Jesus comes as the fulfillment of all the promises of God (2Cor 1:20). He is the antitype; every promise is the type. This obtains across the board but has special reference for our purposes to our humanity and fallenness. Paul understands Christ as the second or last Adam. We have borne the image of the man of dust, he writes, and we have laid eschatological grasp on the image of the man of heaven (1Cor 15:49). Here the image of God comes back into play as well. Jesus is straightforwardly identified as the image (2Cor 4:4; Col 1:15). How do we make sense of this interplay given earlier texts? Our Adamic humanity means that we are fully an image-bearer, but our union with Christ means we are remade in the one who is truly the image of God. The cross and resurrection of Christ are so powerful, so saving, that they effectively lead a new exodus, and make what Paul calls “one new man”—a new human race—by Christ’s atoning blood (Eph 2:11–22).

Jesus is the greater Adam, the greater David, the greater Abraham (Matt 1:1). He is the obedient Son who lives in the power of the Spirit and who offers the Father the obedient worship that he deserves. Jesus shows us that it is not true humanity or true freedom to sin. Though Jesus’ disciples must battle sin until the end, we who are regenerated by divine grace are given a new nature, a new name, and are made a new creation in Christ through repentance and faith (Rom 6; 2Cor 5:17).

As Stephen Wellum has shown, the trajectory in biblical Christology begins with the divinity of Christ. This is in no way to underplay his humanity, of course (see Bruce Ware’s important work here, and also John Owen’s interesting take on pneumatological Christology). To do full justice to Jesus’s humanity, we must note that the Son of God exists eternally and then incarnates in obedience to the Father’s will (John 6:38). Remembering this truth will help greatly when thinking through questions of sin in light of the Son. Jesus was without sin (Heb 4:15). He was tempted in all things but—as the true human—did not have a sin nature as we do.

Some might wonder if this compromises the authenticity of his humanity, but we may respond by pointing out that it is not truly human to sin, but to obey God. Further, Adam did not have a sin nature either, and he was fully human. Jesus is not only like Adam, though; Jesus is the escalation and realization of Adam. Neither he nor Adam had a sin nature. Thus, Jesus did not experience what we call “internal temptation,” sin and fallen desire welling up within Jesus per James 1:13–15. As we have said, then, the stress in Scripture is on the righteousness, holiness, and impeccable perfection of Christ. This entails that Christians, a people transformed by faith in Christ, cannot embrace or affirm as any part of our identity many of the late forms of neo-paganism and naturalism now popular in the West: transgenderism, homosexuality, trans-speciesism, transhuman, posthumanism among them.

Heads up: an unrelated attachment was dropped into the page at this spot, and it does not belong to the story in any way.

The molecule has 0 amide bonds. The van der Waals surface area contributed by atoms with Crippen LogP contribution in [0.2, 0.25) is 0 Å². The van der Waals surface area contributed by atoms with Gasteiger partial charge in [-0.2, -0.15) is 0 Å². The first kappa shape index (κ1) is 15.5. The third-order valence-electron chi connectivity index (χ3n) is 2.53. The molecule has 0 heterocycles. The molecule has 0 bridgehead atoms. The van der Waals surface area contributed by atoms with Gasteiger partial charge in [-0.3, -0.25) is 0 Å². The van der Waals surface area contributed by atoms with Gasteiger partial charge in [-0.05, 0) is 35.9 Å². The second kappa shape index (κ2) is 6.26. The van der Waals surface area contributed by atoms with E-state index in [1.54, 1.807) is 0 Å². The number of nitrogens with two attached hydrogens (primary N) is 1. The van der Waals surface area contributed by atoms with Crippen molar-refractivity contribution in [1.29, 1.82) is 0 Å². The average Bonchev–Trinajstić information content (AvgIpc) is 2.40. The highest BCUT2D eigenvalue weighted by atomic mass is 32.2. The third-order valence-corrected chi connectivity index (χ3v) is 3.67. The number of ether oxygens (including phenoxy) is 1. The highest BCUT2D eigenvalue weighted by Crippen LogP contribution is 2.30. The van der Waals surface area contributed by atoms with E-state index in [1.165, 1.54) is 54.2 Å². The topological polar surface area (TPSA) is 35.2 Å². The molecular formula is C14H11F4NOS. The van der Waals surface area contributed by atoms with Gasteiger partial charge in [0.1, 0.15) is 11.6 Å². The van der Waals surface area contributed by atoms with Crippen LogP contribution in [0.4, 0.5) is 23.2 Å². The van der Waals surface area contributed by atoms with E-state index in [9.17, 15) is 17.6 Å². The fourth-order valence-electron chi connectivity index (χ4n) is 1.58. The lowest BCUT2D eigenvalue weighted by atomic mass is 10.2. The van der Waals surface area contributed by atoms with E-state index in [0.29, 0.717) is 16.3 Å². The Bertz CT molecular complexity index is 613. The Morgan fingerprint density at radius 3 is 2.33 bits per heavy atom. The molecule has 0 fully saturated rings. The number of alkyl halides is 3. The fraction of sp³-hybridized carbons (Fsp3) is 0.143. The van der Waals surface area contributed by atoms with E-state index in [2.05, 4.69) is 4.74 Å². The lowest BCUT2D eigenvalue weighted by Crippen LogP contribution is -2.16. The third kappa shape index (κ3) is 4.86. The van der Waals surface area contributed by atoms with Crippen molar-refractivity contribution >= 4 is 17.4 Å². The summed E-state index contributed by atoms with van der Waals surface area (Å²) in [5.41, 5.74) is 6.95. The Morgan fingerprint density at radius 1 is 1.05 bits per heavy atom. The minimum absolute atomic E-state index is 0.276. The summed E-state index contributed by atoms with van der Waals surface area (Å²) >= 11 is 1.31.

How we need the Son of God. We need him desperately, and we need him to understand humanity. We remember the lesson of the Word of God regarding the human race and trees, which play an outsized role in the economy of redemption. The first Adam was cursed by a tree, but the second Adam undoes the curse while hanging on a tree. The story of humanity and trees does not stop there: Jesus is even now leading us into the new Jerusalem, where we will be healed by the tree of life, whose leaves are for the healing of the nations (Rev 22:2).

This and no other is the re-enchantment of our humanity.

Further Reading


This essay is part of the Concise Theology series. All views expressed in this essay are those of the author. This essay is freely available under Creative Commons License with Attribution-ShareAlike (CC BY-SA 3.0 US), allowing users to share it in other mediums/formats and adapt/translate the content as long as an attribution link, indication of changes, and the same Creative Commons License applies to that material. If you are interested in translating our content or are interested in joining our community of translators, please reach out to us.